CGGC contract for Budhigandaki in controversy

Kathmandu, May 31

The government’s decision to award the contract for 1,200-megawatt Budhigandaki storage project to China Gezhouba Group Corporation (CGGC) without any competitive bidding has raised quite a few eyebrows, even as the representatives of the company in Nepal try to dismiss the concerns as ‘government-to-government level understanding between the two countries’.

Surprisingly, though, contracts for projects below 100-megawatt capacity such as Kabeli A had been awarded only after carrying out competitive bidding in the past.

While the project development agreement is yet to be inked, the Cabinet meeting of the Pushpa Kamal Dahal-led government had decided on May 23 to hand over the construction contract of Budhigandaki project to CGGC.

To be developed under EPCF (engineering, procurement, construction and financing) model, the government is planning to entrust the crucial project to CGGC, whose subsidiaries had been blacklisted by the World Bank on May 29, 2015. The World Bank’s move was based on ‘acknowledgement of misconduct by these entities in three World Bank-funded projects in China in relation to water conservation, earthquake recovery and flood management’. This meant that the company and its subsidiaries were ineligible to participate in any contract of the World Bank for 18 months.

Om Bandhu Karki, a contact person of CGGC for Nepal, however, claimed that the company had never landed in controversy. “CGGC is just one of the over 150 subsidiaries of China Energy Engineering Corporation (CEEC). It was some other subsidiary company of CEEC that had landed in controversy, not CGGC.”

It has to be noted though that CGGC is involved in developing the 30-megawatt Chameliya project and has faced immense criticism time and again for inflating the cost of the project by citing various excuses and political hiccups. The construction of Chameliya project has ballooned to Rs 550 million per megawatt, while normally construction of a project is Rs 150 million to Rs 200 million per megawatt. Moreover, the project, which was supposed to be finished in May 2011, is yet to be completed.

Nepal Electricity Authority (NEA) has been bearing huge losses not only in terms of revenue but also due to increase in foreign exchange rate owing to the project construction delays, according to NEA officials. Besides, a case related to the company about tax evasion over fake VAT bill of over billion rupees is sub-judice at the Revenue Tribunal Office.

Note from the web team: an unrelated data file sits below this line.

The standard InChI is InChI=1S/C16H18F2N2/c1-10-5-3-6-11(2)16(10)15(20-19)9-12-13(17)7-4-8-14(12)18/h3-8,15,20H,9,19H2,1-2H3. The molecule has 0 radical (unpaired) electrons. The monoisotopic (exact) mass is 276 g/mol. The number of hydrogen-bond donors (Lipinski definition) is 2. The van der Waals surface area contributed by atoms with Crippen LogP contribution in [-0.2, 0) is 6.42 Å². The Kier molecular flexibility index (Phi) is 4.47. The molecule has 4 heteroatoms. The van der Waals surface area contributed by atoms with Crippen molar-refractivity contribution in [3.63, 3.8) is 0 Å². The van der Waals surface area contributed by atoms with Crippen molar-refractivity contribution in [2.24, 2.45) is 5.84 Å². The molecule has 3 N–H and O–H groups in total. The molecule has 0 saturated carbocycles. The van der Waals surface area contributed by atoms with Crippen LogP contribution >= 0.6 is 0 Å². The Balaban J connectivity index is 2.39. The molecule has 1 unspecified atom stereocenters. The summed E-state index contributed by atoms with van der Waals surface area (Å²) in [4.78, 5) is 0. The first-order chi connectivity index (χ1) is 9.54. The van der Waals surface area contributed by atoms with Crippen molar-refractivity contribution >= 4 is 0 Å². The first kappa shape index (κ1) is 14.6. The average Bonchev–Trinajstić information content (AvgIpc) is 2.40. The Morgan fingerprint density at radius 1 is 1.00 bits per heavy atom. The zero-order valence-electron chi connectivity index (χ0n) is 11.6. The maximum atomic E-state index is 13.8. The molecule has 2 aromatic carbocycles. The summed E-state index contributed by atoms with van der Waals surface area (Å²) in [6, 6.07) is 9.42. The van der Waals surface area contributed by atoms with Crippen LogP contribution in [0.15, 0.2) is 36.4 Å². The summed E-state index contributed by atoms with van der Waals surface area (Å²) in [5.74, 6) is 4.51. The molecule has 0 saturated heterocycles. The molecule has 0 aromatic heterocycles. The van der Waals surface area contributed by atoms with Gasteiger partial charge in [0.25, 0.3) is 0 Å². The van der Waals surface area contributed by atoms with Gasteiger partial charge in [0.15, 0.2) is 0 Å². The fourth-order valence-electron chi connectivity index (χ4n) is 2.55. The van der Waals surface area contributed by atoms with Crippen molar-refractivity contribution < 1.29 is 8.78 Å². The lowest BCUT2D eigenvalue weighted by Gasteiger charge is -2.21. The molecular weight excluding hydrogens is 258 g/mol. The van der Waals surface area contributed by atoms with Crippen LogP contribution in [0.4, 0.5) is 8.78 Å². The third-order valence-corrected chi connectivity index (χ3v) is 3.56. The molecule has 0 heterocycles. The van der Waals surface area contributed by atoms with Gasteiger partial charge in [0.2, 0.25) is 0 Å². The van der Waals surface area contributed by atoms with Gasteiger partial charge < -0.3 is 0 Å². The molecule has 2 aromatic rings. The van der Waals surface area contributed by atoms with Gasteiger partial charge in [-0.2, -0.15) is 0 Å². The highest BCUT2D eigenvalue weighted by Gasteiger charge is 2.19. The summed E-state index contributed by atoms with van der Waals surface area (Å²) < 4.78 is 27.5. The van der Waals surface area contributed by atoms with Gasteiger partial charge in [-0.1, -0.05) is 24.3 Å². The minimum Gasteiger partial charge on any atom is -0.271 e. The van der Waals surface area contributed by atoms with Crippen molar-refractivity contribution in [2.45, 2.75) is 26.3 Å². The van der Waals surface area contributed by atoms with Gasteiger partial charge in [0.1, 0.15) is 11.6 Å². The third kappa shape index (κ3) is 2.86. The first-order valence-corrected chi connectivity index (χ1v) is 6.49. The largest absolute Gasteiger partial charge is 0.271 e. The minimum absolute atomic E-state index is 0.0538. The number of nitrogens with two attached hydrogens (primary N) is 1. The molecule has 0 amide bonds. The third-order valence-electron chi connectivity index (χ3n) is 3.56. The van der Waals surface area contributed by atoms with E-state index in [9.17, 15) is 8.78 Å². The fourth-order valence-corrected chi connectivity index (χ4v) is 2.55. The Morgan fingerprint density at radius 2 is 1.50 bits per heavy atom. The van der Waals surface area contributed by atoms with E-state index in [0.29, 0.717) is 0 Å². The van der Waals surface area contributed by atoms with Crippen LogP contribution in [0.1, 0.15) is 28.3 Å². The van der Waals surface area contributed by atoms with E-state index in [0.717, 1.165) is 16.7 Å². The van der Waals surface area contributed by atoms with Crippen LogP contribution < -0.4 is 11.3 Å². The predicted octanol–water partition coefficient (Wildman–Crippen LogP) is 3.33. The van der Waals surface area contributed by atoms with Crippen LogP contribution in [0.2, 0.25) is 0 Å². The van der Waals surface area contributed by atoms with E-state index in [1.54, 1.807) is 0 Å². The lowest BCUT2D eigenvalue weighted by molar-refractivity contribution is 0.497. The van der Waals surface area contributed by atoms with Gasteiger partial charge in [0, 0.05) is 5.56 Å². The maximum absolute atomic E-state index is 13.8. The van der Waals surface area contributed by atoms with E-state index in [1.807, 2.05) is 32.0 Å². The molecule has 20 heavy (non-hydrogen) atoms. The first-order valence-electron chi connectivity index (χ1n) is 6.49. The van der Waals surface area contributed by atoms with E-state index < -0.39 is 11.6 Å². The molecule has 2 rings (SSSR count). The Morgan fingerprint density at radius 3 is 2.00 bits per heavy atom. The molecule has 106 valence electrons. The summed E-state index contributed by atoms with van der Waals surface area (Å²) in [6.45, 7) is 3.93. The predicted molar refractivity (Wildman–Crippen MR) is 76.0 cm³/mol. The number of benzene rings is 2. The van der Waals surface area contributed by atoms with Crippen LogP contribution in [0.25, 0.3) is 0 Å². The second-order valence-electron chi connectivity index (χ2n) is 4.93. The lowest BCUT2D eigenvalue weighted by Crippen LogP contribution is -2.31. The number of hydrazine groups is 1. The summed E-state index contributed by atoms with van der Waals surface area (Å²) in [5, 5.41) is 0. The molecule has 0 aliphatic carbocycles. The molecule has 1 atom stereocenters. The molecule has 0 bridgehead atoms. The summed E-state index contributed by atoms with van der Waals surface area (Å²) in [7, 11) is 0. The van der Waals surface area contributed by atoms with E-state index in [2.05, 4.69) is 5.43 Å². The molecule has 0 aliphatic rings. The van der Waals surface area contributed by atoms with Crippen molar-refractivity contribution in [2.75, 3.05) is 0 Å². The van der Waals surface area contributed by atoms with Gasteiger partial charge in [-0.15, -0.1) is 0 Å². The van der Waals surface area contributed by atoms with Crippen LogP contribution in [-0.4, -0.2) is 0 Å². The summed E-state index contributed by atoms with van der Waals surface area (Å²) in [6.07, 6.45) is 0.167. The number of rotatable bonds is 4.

Despite all these details, the government handpicked CGGC to develop the national pride project that is estimated to cost around Rs 260 billion, with civil works of the project alone expected to hover at Rs 126 billion. These projections are based on the detailed project report of Budhigandaki prepared by a French firm.

The government has given due priority to the Budhigandaki project in the budget for fiscal 2017-18 as well, with allocation of Rs 10.17 billion for land compensation distribution in the project site. But there are lingering doubts about CGGC’s capability to complete a project of this scale, given its past record of abrogation of the contract after it completed only 10 per cent of works of 22MW Chilime power project during the contract period in fiscal 1997-98.

“In the fiscal of 2012-13, the company landed the contract to carry out civil works of 42.5MW Lower Sanjen hydropower project — a subsidiary of Chilime — but its performance was very dismal. As a result, the security deposit was forfeited and company was blacklisted,” an official of Chilime said under condition of anonymity, adding they had ‘faced immense pressure to revive the contract’.

Kulman Ghising, executive director of Nepal Electricity Authority, who was managing director of Chilime Hydropower Company and chairperson of Sanjen back then, had however, held steadfast to his decision to keep the company blacklisted.

Karki, on the other hand, is adamant that CGGC is well capable of completing the Budhigandaki  project properly and on time.